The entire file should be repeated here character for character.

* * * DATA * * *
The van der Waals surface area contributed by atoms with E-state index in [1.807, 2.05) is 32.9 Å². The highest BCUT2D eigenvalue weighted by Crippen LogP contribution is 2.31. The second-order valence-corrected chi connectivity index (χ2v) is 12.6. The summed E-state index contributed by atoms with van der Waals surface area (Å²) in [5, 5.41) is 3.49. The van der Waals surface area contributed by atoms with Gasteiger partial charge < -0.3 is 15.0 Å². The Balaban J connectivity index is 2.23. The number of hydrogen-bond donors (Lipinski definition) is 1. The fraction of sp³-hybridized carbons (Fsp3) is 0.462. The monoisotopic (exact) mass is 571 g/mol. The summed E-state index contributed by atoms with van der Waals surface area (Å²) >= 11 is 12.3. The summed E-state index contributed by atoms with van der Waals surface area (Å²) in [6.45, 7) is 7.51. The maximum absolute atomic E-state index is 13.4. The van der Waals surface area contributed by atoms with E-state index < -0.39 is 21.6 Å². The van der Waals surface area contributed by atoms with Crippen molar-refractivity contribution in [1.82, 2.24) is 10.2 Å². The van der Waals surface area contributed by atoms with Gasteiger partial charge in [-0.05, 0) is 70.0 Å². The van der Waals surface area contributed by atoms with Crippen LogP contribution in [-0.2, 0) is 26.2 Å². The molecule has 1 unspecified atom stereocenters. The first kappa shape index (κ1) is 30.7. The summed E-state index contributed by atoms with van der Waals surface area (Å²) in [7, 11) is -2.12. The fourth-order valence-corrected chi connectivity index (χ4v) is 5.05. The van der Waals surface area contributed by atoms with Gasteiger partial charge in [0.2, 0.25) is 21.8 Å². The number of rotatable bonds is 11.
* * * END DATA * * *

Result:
The van der Waals surface area contributed by atoms with E-state index in [1.807, 2.05) is 32.9 Å². The highest BCUT2D eigenvalue weighted by Crippen LogP contribution is 2.31. The second-order valence-corrected chi connectivity index (χ2v) is 12.6. The summed E-state index contributed by atoms with van der Waals surface area (Å²) in [5, 5.41) is 3.49. The van der Waals surface area contributed by atoms with Gasteiger partial charge < -0.3 is 15.0 Å². The Balaban J connectivity index is 2.23. The number of hydrogen-bond donors (Lipinski definition) is 1. The fraction of sp³-hybridized carbons (Fsp3) is 0.462. The monoisotopic (exact) mass is 571 g/mol. The summed E-state index contributed by atoms with van der Waals surface area (Å²) >= 11 is 12.3. The summed E-state index contributed by atoms with van der Waals surface area (Å²) in [6.45, 7) is 7.51. The maximum absolute atomic E-state index is 13.4. The van der Waals surface area contributed by atoms with E-state index < -0.39 is 21.6 Å². The van der Waals surface area contributed by atoms with Crippen molar-refractivity contribution in [1.82, 2.24) is 10.2 Å². The van der Waals surface area contributed by atoms with Gasteiger partial charge in [-0.05, 0) is 70.0 Å². The van der Waals surface area contributed by atoms with Crippen LogP contribution in [-0.2, 0) is 26.2 Å². The molecule has 1 unspecified atom stereocenters. The first kappa shape index (κ1) is 30.7. The summed E-state index contributed by atoms with van der Waals surface area (Å²) in [7, 11) is -2.12. The fourth-order valence-corrected chi connectivity index (χ4v) is 5.05. The van der Waals surface area contributed by atoms with Gasteiger partial charge in [0.2, 0.25) is 21.8 Å². The number of rotatable bonds is 11.